September 24, 2015
Monday evening marked the 10th anniversary of what has over the course of the past decade become one of the most prestigious honours in Canadian music, the Polaris Music Prize. Hosted by famed children’s performer Fred Penner, this year’s gala took place at The Carlu in Toronto and brought together a sizeable crowd from all corners of the industry.
With 10 truly solid Canadian albums on the chopping block this year, an 11-person grand jury deliberated in the next room in between impassioned introductions from former long and short-listed artists and spectacular performances by some of this year’s nominees. But ultimately top honours went to Canadian Cree icon Buffy Sainte-Marie for her album Power in the Blood, and it was a well deserved win indeed.
The 74-year-old singer-songwriter, activist, educator, and visual artist beat out fellow nominees Alvvays, BADBADNOTGOOD & Ghostface Killah, Braids, Caribou, Jennifer Castle, Drake, the New Pornographers, Tobias Jesso Jr., and Viet Cong — who were thoughtfully introduced by Dan Boeckner as “four guys from Calgary” in an attempt to side step the recent media controversy surrounding the band’s name.
This year’s award was increased from a $30,000 to $50,000 cash prize and a chance to perform with the Toronto Symphony Orchestra. The nine remaining short-listed artists each took home a $3,000 cash prize courtesy of Slaight Music. As is the case every year, the prize was awarded on “artistic merit” alone with no regard for sales or affiliation.
Sainte-Marie, who has been making music for well over 50 years now, has often been described as a “warrior for peace” though she doesn’t see herself that way. “I’m not a warrior at all,” she notes. “What I represent is new thinking about alternative conflict resolution. That’s quite different from the war racket and quite possibly a real step to a safe future.”
During the early 1960s Sainte-Marie became an important proponent of the protest movement. Her anti-war anthem “Universal Soldier,” which was written in the basement of The Purple Onion coffee house in Toronto, shined a light on the individual’s responsibilities for war and warned of the destructive consequences of old feudal modes of thinking. The song eventually became an international hit when budding Scottish folk singer Donovan later covered it in 1965. In recent years the song has even been rerecorded by acts like Chumbawamma and Jake Bugg. Other songs like the classic “Cod’ine,” which is a harrowing account of drug addiction, set Sainte-Marie apart early on. Then there was her time spent on Sesame Street during the mid-1970s, which helped to bring her music and message to a whole new and blossoming young audience.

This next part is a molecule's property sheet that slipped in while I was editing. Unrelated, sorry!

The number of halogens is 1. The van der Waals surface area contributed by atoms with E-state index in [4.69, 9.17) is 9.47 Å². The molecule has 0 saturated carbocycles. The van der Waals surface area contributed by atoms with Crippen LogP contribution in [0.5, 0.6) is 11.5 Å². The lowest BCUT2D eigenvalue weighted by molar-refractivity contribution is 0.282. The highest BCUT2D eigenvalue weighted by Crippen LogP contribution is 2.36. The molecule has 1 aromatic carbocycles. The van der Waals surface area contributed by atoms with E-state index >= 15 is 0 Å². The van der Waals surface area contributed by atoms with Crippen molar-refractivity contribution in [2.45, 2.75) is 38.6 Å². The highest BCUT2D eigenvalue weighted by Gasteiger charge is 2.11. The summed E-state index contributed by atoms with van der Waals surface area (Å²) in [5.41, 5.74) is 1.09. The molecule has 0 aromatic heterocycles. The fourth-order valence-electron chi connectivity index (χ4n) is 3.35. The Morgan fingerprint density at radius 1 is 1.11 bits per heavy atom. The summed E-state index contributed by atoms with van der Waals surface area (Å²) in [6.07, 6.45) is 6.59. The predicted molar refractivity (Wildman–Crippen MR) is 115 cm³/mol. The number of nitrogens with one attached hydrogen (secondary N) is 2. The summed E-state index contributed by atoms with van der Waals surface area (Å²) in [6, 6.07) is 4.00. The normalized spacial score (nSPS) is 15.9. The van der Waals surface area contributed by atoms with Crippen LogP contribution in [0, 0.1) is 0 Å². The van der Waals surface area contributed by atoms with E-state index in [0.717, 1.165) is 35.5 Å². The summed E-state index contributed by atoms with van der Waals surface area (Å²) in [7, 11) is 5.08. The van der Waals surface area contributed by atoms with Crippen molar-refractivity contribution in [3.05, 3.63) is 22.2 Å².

But even now, decades later, and with 20 albums under her belt, one needn’t struggle to see why Sainte-Marie remains relevant and it is because she continues to live and create in the pursuit of truth. In a time when our social networks are actively altering our social behaviours and our perceptions of the world we live in are constantly being shaped by mainstream propagators of disinformation, the need for connectivity with the planet and with one another has never been greater. That’s what makes Sainte-Marie’s Power in the Blood such a poignant win. Not only does it speak directly to the challenges we are currently facing as a people but also it is a call to action, meant to inspire each and ever one of us to wake up and realize that it is our responsibility to take care of the earth and to take care of each other.
Fittingly and ahead of her win last night, Sainte-Marie opened the gala with a radiant performance of the album’s title track, “Power in the Blood.” Before launching into “Carry It On,” she paused to recite the song’s powerful lyrics to the audience.
Buffy Sainte-Marie | Power In The Blood | Polaris 2015
Sainte-Marie later accepted her Polaris Prize from the stage saying, “Thank you all so very much. And to the Polaris Prize in general. Just the idea that it’s all genres; it has nothing to do with record sales so there’s no payola. I’ve got an Academy Award and a Golden Globe and a couple Junos and a Gemini Award—this is the only one I’ve ever heard that gives the artist money. It’s really important.” She went on to note that the biggest difference between Power in the Blood and other albums she’s made over the years is that “this one got heard.” For that she offered thanks to her record label True North, management Paquin Entertainment and producers Chris Burkett, Michael Phillip Wojewoda and Jon Levine. Being that Sainte-Marie is the second Indigenous artist to win the Polaris Prize in two years following Inuk throat singer Tanya Tagaq in 2014, she urged music lovers to open their ears to Native artists by saying, “Aboriginal music has been good for a very long time, but nobody has been listening to it.”
The Polaris Music Prize recognizes the best Canadian album of the year and is selected by a jury of music journalists, broadcasters, and bloggers from across the country. The eligibility period for the 2015 Polaris Music Prize was June 1, 2014 to May 31, 2015. Past winners include: Tanya Tagaq (2014), Godspeed You! Black Emperor (2013), Feist (2012), Arcade Fire (2011), Karkwa (2010), Fucked Up (2009), Caribou (2008), Patrick Watson (2007), and Final Fantasy / Owen Pallett (2006).
Also important to note this year is the addition of the Slaight Family Polaris Heritage Prize, which honours Canadian albums of the past from four distinct time periods: the ’60s and ’70s, the ’80s, the ’90s, and the ’00s (2000-05). Voting is open to the public until October 5. The winner will be announced on October 9.
Cast your votes HERE.